SANA’A, Nov. 9 — A seminar on the hazards of using sewage water to irrigate crops was held on Thursday in Taiz during the Al-Saeed Forum for Sciences and Culture.
Chaired by Professor Abdulrahman Al-Zubairi, chairman of the department of Microbiology in the Faculty of Sciences at Taiz University, the seminar stressed the importance of immediate attention to the fact that a shortage of water resources has prompted many Yemeni farmers to resort to use sewage water to irrigate their farms.
Al-Zubairi explains, “The shortage of water is the result of both the increasing rate of population growth and irresponsible irrigation. Only seven percent of underground water is consumed by the population, while 93 percent is used for irrigating crops, especially qat.”
The total amount of water used annually is 3.5 billion cubic meters of which 93 percent is used in agriculture, 6 percent in households and 1 percent by industry. According to the Ministry of Agriculture and Irrigation, the renewed fresh water is 2.5 billion cubic meters per year creating a gap between used water and renewed fresh water of one billion cubic meters a year.
Topography experts at the ministry predict that because of population growth 4.6 billion cubic meters of water will be needed by 2025.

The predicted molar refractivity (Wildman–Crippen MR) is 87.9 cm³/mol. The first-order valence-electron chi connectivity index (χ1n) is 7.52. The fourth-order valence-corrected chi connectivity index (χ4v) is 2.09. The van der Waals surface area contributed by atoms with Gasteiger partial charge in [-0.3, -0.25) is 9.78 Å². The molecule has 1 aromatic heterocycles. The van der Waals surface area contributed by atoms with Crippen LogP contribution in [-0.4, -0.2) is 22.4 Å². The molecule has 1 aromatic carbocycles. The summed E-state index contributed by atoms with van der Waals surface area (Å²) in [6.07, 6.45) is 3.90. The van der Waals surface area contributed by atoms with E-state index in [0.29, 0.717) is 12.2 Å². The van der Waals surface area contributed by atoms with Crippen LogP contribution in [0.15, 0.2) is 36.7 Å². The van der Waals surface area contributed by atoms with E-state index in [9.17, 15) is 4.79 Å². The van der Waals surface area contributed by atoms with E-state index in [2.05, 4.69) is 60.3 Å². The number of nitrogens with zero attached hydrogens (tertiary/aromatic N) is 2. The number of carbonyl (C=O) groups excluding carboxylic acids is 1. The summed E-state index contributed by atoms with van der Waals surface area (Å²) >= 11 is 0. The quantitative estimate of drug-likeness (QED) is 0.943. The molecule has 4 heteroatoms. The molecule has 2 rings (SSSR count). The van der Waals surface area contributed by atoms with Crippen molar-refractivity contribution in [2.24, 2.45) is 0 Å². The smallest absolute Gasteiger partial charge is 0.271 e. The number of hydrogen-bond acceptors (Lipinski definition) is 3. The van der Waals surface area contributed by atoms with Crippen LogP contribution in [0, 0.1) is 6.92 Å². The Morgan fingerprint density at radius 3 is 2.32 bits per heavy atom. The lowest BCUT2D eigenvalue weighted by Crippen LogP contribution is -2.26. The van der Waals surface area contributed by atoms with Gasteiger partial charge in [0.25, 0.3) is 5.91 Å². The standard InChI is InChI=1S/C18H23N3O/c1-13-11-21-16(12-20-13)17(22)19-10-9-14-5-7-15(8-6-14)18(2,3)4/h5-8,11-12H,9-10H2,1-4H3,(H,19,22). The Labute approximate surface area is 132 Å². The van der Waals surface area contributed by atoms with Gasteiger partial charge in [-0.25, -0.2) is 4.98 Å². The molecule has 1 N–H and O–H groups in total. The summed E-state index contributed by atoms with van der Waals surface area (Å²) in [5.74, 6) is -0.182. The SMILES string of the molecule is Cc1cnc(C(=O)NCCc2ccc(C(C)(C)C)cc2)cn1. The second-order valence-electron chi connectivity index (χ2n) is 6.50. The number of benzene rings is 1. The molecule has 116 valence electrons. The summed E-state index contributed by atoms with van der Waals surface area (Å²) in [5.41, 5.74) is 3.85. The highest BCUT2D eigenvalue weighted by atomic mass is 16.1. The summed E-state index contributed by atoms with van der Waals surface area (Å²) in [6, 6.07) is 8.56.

The Ministry of International Planning and Cooperation has built many stations for filtering water in Aden, Hajah, Emran and Yarim. Funded by the German Constructor Bank, the stations enable farmers in these governorates to reuse sewage water for irrigation.
However, researchers at Taiz University have found that health hazards still exist. Because these filters are only capable of removing solid waste from sewage water, parasites and bacteria remain in the water, according to Al-Zubairi
Most common in Asia and sub-Saharan Africa, wastewater use is critical to farmers’ incomes, urban food security but raises health concerns.
As developing countries confront the first global food crisis since the 1970s as well as unprecedented water scarcity, a new 53-city survey conducted by the International Water Management Institute (IWMI) indicates that most of those studied (80 percent) are using untreated or partially treated wastewater for agriculture. In over 70 percent of the cities studied, more than half of urban agricultural land is irrigated with wastewater that is either raw or diluted in streams.